Two new security threats, a malware-as-a-service (MaaS) platform and a ransomware-as-a-service (RaaS) program, are designed to specifically target machines running Apple macOS.
The MaaS platform, known as "MacSpy," responds to what its authors feel is an ongoing lack of "sophisticated malware for Mac users". Of course, that perception is not entirely accurate. We've seen numerous sophisticated malware strains developed for Macs over the past year or so.
It's true, however, that MacSpy takes this budding proliferation to the next level by making macOS malware more accessible to users with low levels of technical expertise.
To get started with MacSpy, users sign up by emailing the author their preferred username and password. They then receive an email instructing them to download a ZIP archive using the Tor browser. Unzipping the archive launches the malware-as-a-service program.
When installed on a computer, the malware comes with numerous measures like anti-debugger checks in an attempt to avoid analysis. It also seeks to obtain persistence before executing. AlienVault researcher Peter Ewane explains what happens next:
"Upon execution, successfully passing the anti-analysis checks and setting persistence, the malware then copies itself and associated files from the original point of execution to ~/Library/.DS_Stores/ and deletes the original files in an attempt to stay hidden from the user. The malware then checks the functionality of its tor proxy by utilizing the curl command to contact the command and control server. After connecting to the CnC, the malware sends the data it had collected earlier, such as system information, by sending POST requests through the TOR proxy. This process repeats again for the various data the malware has collected. After exfiltration of the data, the malware deletes the temporary files containing the data it sent."
The exfiltrated data, including screenshots, keystrokes, photos synced with iCloud, recorded audio files, retrieved clipboard content, and browser information, appears in directories that are accessible from the malware's user web portal.
The "basic" MacSpy offering is free. But for an unspecified number of Bitcoins, users can gain even more functionality. These "advanced" features include the ability to access emails and social media accounts, retrieve any files/data, and encrypt the user directory within "in a few seconds."
Its encryption capabilities aside, MacSpy is a quintessential spyware program.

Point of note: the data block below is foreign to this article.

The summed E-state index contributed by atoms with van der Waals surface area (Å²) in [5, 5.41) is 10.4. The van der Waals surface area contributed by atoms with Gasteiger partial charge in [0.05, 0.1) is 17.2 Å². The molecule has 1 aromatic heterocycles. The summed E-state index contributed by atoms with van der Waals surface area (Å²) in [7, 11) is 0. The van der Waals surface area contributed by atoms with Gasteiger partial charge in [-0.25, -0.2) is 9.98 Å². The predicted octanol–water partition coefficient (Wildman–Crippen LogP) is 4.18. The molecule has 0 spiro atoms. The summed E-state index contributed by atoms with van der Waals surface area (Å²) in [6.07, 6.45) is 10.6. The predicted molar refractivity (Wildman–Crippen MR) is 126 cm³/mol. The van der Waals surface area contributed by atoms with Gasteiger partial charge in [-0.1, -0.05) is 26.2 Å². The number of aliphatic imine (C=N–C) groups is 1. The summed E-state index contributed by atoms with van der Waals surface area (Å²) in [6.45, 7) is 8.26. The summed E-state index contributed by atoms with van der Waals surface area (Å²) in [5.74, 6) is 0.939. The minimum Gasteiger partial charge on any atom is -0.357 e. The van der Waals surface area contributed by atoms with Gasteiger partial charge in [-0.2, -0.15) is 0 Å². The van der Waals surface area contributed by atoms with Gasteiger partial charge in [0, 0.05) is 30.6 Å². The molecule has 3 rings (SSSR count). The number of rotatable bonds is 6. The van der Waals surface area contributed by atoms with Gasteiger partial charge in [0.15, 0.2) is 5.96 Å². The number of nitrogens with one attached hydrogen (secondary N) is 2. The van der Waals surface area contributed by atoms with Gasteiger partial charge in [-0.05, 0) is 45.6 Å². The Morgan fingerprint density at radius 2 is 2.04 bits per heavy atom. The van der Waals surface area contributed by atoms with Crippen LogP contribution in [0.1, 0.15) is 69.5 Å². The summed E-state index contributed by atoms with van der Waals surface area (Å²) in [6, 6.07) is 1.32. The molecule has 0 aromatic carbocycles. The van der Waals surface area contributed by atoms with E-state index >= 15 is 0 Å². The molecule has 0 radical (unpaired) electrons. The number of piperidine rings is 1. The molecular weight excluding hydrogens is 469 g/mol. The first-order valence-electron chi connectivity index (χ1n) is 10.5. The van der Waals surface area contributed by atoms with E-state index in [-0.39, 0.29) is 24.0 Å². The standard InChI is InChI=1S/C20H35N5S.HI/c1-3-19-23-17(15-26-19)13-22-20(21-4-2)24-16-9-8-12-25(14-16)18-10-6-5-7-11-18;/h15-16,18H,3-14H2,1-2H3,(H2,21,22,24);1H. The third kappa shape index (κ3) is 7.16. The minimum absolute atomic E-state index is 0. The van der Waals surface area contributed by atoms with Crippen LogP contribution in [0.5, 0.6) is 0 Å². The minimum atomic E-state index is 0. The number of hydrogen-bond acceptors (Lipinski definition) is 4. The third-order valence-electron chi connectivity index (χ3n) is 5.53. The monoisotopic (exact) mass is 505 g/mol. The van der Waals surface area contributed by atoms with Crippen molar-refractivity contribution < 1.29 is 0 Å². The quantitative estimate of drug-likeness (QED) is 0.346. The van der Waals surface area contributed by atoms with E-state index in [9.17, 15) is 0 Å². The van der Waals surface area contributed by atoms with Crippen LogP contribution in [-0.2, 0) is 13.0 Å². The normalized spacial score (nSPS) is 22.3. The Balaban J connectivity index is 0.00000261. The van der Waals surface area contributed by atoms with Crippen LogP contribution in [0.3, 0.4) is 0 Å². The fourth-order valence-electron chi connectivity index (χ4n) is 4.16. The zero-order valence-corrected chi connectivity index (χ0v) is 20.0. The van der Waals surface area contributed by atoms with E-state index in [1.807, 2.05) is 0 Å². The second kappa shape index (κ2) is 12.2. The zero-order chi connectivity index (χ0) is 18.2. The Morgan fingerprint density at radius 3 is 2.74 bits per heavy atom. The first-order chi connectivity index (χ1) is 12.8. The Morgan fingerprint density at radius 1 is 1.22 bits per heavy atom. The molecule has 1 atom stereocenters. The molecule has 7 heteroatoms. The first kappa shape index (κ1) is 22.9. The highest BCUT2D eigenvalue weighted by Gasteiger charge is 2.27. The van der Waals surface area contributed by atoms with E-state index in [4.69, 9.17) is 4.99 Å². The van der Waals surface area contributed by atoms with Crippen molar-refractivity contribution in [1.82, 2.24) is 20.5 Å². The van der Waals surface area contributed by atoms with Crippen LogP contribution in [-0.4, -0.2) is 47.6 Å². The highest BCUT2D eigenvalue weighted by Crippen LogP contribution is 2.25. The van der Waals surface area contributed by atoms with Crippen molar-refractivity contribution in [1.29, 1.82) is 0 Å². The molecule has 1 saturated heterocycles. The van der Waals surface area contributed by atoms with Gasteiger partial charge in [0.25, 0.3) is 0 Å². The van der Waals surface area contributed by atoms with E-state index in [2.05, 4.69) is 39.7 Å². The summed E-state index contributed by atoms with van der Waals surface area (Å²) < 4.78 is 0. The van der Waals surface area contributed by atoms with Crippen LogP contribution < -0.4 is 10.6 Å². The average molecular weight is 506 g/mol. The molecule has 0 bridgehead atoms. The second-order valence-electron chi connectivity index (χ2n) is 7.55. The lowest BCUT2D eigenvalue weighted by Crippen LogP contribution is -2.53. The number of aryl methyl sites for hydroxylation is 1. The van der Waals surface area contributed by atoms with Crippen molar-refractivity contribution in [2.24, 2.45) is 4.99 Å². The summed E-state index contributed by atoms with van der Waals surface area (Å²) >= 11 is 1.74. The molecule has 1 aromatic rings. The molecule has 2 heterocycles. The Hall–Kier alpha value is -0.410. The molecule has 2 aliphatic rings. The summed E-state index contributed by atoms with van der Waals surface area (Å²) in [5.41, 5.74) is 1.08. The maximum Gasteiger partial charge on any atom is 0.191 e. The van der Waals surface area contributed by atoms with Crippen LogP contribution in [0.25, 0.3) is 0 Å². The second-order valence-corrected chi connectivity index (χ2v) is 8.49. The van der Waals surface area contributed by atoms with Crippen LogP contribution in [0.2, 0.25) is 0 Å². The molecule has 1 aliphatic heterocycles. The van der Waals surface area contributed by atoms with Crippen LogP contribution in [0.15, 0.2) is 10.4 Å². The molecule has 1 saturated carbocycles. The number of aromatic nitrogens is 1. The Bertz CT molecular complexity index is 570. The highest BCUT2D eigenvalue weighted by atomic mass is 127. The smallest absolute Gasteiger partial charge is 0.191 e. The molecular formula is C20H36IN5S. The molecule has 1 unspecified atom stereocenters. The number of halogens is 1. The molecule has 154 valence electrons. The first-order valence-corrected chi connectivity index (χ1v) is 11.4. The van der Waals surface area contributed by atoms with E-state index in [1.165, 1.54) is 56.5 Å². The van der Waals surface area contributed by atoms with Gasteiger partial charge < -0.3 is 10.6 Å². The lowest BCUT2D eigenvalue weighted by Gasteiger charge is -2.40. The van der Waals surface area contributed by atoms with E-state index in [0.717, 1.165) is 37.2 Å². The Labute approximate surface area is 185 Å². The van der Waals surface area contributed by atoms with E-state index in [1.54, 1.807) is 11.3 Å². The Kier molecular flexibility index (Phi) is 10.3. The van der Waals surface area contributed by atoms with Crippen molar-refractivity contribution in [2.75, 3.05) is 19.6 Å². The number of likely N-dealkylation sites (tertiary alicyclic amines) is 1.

Online criminals looking for a true ransomware package need to look elsewhere.
As it turns out, they don't need to look too far; it appears the same authors are behind a ransomware-as-a-service platform known as MacRansom.
Like MacSpy, MacRansom also runs anti-debugging checks and tries to obtain persistence on the machine. It then encrypts the victim's files using a TargetFileKey. According to Fortinet's researchers, this encryption resource is fairly unique:
"A remarkable thing we observed when reverse-engineering the encryption/decryption algorithm is that the TargetFileKey is permuted with a random generated number. In other words, the encrypted files can no longer be decrypted once the malware has terminated – the TargetFileKey will be freed from program’s memory and hence it becomes more challenging to create a decryptor or recovery tool to restore the encrypted files. Moreover, it doesn’t have any function to communicate with any C&C server for the TargetFileKey meaning there is no readily available copy of the key to decrypt the files. However, it is still technically possible to recover the TargetFileKey. One of the known techniques is to use a brute-force attack. It should not take very long for a modern CPU to brute-force an 8-byte long key when the same key is used to encrypt known files with predictable file’s contents."
Once the encryption routine has completed, this ransomware demands 0.25 Bitcoins (approximately US $700) from its victims. Its ransom message instructs users to send payment to a ProtonMail address.
It's unclear how MacSpy and MacRansom are making their way onto unsuspecting users' computers, but we can assume it's through the usual distribution vectors of exploit kits and malspam campaigns. Under that assumption, users can protect themselves by exercising caution around suspicious links and attachments and by regularly updating their systems.
They should also back up their data on a regular basis.
For more discussion of this topic be sure to listen to this recent episode of the "Smashing Security" podcast:Audio podcast: iTunes | Google Play | Overcast | Stitcher | RSS for you nerds.